During a lovely, solo, kayak ride on Lake Champlain today, it stuck me that I was immersed in the very geography that proved so vital to the American Revolution, the subject of my novel.
The route along the Hudson River in, to Lake George, then Lake Champlain -- with several portages (land interruptions) in between-- is essentially one long watery way from NYC to Quebec. Its capture was always at the forefront of British strategy: by holding any point along the way, they could easily transfer their troops between Canada and New York, block American supply lines, divide the Northern and Southern colonies.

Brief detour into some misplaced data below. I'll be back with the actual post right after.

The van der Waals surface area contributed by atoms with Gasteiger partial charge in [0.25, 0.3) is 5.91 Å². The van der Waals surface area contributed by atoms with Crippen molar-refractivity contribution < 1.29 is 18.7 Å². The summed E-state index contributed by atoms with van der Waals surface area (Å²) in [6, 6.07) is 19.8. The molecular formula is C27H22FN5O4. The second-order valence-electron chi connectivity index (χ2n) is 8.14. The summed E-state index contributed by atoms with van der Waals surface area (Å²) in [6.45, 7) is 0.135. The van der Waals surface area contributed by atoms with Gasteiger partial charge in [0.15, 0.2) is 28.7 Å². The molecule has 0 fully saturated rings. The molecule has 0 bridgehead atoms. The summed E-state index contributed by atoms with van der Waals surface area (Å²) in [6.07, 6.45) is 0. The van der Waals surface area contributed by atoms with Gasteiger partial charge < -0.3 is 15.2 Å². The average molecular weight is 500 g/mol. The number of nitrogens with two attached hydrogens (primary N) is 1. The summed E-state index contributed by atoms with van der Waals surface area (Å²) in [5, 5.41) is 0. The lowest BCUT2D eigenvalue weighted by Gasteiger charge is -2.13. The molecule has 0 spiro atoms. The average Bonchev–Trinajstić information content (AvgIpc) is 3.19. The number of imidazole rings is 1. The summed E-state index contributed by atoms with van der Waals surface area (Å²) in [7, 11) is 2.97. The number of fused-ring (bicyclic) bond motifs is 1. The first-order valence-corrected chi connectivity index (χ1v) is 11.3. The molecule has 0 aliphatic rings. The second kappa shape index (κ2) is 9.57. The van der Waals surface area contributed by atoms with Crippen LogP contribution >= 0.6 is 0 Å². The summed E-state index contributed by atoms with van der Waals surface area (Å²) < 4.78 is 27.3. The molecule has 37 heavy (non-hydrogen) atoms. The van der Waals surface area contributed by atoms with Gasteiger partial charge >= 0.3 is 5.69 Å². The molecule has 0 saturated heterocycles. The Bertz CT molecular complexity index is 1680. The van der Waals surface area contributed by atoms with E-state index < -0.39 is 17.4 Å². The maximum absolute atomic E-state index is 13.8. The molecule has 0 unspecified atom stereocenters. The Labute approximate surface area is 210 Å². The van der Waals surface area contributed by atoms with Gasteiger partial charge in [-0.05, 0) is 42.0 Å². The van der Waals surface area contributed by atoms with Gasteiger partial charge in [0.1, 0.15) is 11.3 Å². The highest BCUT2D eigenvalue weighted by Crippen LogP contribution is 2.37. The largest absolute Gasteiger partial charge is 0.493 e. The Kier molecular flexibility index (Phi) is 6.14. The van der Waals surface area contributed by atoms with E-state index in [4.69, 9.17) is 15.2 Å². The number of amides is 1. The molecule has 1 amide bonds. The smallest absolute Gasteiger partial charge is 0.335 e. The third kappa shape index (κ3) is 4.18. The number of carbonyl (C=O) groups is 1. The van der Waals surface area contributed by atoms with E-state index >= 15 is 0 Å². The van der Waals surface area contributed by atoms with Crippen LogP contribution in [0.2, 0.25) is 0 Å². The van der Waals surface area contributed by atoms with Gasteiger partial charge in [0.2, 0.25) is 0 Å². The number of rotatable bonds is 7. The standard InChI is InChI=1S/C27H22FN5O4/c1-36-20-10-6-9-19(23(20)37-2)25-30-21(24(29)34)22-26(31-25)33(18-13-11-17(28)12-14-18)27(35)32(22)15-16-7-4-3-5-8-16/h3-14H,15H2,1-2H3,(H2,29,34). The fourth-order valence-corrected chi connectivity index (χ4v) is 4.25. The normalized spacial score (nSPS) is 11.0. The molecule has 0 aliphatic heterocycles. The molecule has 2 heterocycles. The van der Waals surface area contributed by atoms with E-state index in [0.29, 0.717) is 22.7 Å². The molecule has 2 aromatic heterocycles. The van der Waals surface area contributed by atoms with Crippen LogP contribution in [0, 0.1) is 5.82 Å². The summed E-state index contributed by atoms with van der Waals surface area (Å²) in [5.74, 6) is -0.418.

This is what made Benedict Arnold's defection so dangerous. In 1780, before his treason was known, he pleaded with George Washington to be given command of West Point, a key fort on the Hudson along this passage to Canada. While working secretly for the Brits, Arnold intentionally kept the fort in disarray and passed military secrets about the point onto the British who, but for the discovery of the treason, might have likely seized West Point, the entire NYC- to- Quebec waterway and won the Revolution.
For more, see, http://en.wikipedia.org/wiki/Lake_Champlain